Of course, the one question Boston fans might have when they see this trade is, “Did we give up too much?” I say no. Wideman was great in 2008-09 and terrible in 2009-10. Ultimately, I think he’s going to end up in between the two. You know what’s between great and terrible? Average. I have no problem giving up an average defenseman, especially considering the B’s already resigned Dennis Seidenberg (whom, like Horton, I love).

As for the 15th pick, yes, it’s always tough to part ways with a first-round pick. But I have no problem with it here. As I mentioned, the B’s have a chance to win now. No one that’s going to be available at 15 can help them win now. Everyone who will be on the board there will require at least a year or two of seasoning, be it in college, juniors or the AHL.

Even if you look down the road, I think Horton is the better option. He’s already proven he can score in the NHL, and he’ll continuing scoring for years to come. No one available at 15 provides that kind of guarantee.

My mock draft
I have a confession. I love mock drafts. I think it’s related to my lists and rankings fetish. I know they’re pointless and highly inaccurate, but I always find myself pouring over one mock draft after another as we close in on the NFL, NBA and NHL drafts (for some reason, the MLB draft hasn’t quite caught on with me yet). Needless to say, then, I’m pretty psyched that we have both the NBA and NHL drafts coming up this week.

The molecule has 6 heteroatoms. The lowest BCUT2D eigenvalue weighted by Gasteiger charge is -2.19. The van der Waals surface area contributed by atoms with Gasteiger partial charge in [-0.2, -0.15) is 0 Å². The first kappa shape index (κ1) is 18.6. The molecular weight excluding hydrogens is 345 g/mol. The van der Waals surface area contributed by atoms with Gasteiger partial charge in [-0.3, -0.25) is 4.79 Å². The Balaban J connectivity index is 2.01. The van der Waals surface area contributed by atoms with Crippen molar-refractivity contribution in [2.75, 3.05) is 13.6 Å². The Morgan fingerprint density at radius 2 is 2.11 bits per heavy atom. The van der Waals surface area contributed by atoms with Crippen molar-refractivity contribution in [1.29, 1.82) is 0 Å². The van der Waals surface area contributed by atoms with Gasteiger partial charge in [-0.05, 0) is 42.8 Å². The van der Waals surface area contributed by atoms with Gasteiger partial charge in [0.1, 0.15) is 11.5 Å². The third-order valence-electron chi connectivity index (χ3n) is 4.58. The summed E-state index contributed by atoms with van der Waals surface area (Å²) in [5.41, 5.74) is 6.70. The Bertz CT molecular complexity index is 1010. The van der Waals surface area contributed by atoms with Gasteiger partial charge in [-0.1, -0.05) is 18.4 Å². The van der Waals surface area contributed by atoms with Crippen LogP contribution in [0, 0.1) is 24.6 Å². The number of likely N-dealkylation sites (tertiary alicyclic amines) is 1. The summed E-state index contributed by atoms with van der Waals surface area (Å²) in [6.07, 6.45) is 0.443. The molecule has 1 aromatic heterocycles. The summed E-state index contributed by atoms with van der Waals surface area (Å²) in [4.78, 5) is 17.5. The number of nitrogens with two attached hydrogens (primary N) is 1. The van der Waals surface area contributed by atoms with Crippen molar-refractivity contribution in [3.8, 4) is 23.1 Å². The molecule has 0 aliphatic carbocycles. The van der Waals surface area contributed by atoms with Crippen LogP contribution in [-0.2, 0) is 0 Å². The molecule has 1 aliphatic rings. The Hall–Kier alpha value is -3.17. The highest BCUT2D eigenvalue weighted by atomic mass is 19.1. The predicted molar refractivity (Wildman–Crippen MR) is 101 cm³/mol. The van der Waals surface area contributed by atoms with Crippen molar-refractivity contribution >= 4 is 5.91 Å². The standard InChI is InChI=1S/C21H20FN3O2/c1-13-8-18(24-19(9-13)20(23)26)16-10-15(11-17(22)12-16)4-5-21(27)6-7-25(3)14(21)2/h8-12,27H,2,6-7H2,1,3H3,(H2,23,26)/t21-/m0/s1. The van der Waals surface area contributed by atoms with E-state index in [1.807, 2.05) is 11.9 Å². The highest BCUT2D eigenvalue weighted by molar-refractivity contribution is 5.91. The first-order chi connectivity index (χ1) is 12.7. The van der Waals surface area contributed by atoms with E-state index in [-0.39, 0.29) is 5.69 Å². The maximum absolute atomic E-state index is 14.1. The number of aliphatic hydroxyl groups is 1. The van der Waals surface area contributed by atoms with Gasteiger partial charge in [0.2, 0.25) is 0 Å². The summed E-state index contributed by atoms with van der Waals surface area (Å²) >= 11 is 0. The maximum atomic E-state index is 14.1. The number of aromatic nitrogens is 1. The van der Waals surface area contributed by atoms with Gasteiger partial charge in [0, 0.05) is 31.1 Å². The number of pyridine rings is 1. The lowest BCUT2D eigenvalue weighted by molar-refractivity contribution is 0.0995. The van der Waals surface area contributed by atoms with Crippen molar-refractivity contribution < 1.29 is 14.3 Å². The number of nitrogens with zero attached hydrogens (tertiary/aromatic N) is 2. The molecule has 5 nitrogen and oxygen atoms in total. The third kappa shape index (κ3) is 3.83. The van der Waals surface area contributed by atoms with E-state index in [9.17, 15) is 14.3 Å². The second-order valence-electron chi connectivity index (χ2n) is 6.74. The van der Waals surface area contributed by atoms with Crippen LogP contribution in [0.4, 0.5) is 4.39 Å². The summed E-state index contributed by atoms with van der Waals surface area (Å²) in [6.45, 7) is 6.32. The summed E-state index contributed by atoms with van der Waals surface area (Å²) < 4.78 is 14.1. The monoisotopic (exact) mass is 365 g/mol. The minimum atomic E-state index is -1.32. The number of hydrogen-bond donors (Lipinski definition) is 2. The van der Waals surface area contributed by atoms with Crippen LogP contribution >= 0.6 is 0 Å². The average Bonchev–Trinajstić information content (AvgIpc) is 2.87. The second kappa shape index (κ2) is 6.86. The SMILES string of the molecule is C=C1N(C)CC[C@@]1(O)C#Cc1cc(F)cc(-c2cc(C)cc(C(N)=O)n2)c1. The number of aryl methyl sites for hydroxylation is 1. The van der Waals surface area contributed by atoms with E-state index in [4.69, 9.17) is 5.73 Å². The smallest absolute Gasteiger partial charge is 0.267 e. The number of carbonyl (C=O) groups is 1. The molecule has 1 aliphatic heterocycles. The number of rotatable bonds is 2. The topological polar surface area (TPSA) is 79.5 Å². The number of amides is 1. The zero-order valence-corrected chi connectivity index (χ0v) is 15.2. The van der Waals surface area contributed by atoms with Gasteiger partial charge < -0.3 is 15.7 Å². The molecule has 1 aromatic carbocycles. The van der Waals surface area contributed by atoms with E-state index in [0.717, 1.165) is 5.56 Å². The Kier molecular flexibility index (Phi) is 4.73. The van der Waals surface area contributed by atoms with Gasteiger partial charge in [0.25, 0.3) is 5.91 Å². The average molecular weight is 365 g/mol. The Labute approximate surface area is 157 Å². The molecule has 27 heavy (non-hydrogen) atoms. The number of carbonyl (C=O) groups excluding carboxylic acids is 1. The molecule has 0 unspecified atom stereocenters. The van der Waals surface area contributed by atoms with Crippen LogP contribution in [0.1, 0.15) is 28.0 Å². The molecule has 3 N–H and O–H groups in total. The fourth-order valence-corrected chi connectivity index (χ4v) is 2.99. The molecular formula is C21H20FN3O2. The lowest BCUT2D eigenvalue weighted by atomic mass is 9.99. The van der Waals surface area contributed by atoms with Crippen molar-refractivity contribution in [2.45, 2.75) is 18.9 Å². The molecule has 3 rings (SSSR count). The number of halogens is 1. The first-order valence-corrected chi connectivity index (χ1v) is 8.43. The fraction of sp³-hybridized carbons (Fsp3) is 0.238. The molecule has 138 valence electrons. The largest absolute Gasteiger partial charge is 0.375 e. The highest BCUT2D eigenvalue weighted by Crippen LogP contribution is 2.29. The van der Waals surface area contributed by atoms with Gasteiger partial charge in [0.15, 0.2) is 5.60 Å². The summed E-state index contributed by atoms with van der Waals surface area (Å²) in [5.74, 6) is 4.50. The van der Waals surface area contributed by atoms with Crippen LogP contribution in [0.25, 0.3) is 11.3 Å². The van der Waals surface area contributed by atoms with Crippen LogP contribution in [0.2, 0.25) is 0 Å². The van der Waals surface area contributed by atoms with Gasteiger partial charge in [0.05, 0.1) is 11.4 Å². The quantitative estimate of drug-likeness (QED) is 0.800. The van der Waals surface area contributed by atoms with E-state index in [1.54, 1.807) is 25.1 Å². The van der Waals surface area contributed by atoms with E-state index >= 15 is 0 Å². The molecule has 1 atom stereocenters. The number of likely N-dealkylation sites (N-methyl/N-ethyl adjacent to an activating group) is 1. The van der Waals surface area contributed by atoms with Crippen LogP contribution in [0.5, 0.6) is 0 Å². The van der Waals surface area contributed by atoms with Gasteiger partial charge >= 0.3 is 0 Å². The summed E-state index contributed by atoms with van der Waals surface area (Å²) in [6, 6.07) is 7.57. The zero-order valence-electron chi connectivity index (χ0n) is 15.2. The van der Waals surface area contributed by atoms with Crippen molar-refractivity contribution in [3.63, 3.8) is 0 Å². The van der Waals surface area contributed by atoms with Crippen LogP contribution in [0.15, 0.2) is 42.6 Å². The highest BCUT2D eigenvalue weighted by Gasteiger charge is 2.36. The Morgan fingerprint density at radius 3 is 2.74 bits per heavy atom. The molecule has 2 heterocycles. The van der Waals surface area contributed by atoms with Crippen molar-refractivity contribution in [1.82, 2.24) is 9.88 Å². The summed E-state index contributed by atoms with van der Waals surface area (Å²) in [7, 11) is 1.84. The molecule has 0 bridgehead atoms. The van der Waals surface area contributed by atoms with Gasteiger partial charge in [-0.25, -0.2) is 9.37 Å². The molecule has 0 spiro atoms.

To get into the spirit of things, I decided to put together my own NHL mock draft. I chose to do NHL instead of NBA for a few reasons: 1) I like hockey more than basketball, 2) The Bruins have more at stake than the Celtics, and 3) There are already approximately 14.6 million NBA mock drafts out there.

Pick) Team- Name, Position, Country, 2009-10 Team

1) Edmonton Oilers- Taylor Hall, LW, Canada, Windsor Spitfires (OHL)
Like most Bruins fans, I would love for Hall to fall to the B’s. I just don’t think it’s going to happen. He’s the most polished and most dynamic player in the draft, and he also has the most potential down the road. I’d be shocked if the Oilers pass on him.

2) Boston Bruins- Tyler Seguin, C, Canada, Plymouth Whalers (OHL)
Part of me is worried that the B’s getting Horton and getting rid of Wideman means they might go D here. The other part of me thinks there’s no way they could possibly be dumb enough to pass on Seguin. I hope the latter part of me is right.

3) Florida Panthers- Erik Gudbranson, D, Canada, Kingston Frontenacs (OHL)
After Hall and Seguin, Gudbranson and Fowler are clearly the best remaining prospects. Since the Panthers have already added one offensive defenseman in Wideman and have a lack of size and physicality on the back end, Gudbranson makes the most sense.

4) Columbus Blue Jackets- Cam Fowler, D, USA, Windsor Spitfires (OHL)
There’s a lot of talk about Columbus trading this pick, either to Toronto for Tomas Kaberle or to Ottawa for Jason Spezza. No matter who picks here, Fowler should be the selection. He’s too good to fall past four.

5) New York Islanders- Brett Connolly, RW, Canada, Prince George Cougars (WHL)
Connolly is unarguably one of the most talented players in the draft, but he also has one of the biggest question marks — his hip. He missed large chunks of last season rehabbing from surgery. I think his talent will win out in the end, though.

6) Tampa Bay Lightning- Brandon Gormley, D, Canada, Moncton Wildcats (QMJHL)
New GM Steve Yzerman has stressed a commitment to defense. Gormley’s a top-10 prospect and the best blue-liner on the board. Seems like a perfect match to me.

7) Carolina Hurricanes- Nino Niederreiter, LW, Switzerland, Portland Winterhawks (WHL)
Niederreiter has the best name in the draft. That’s not debatable. Neither is his ability to put the puck in the net. The Canes need more help on the wing than up the middle, and Niederreiter’s the best winger available.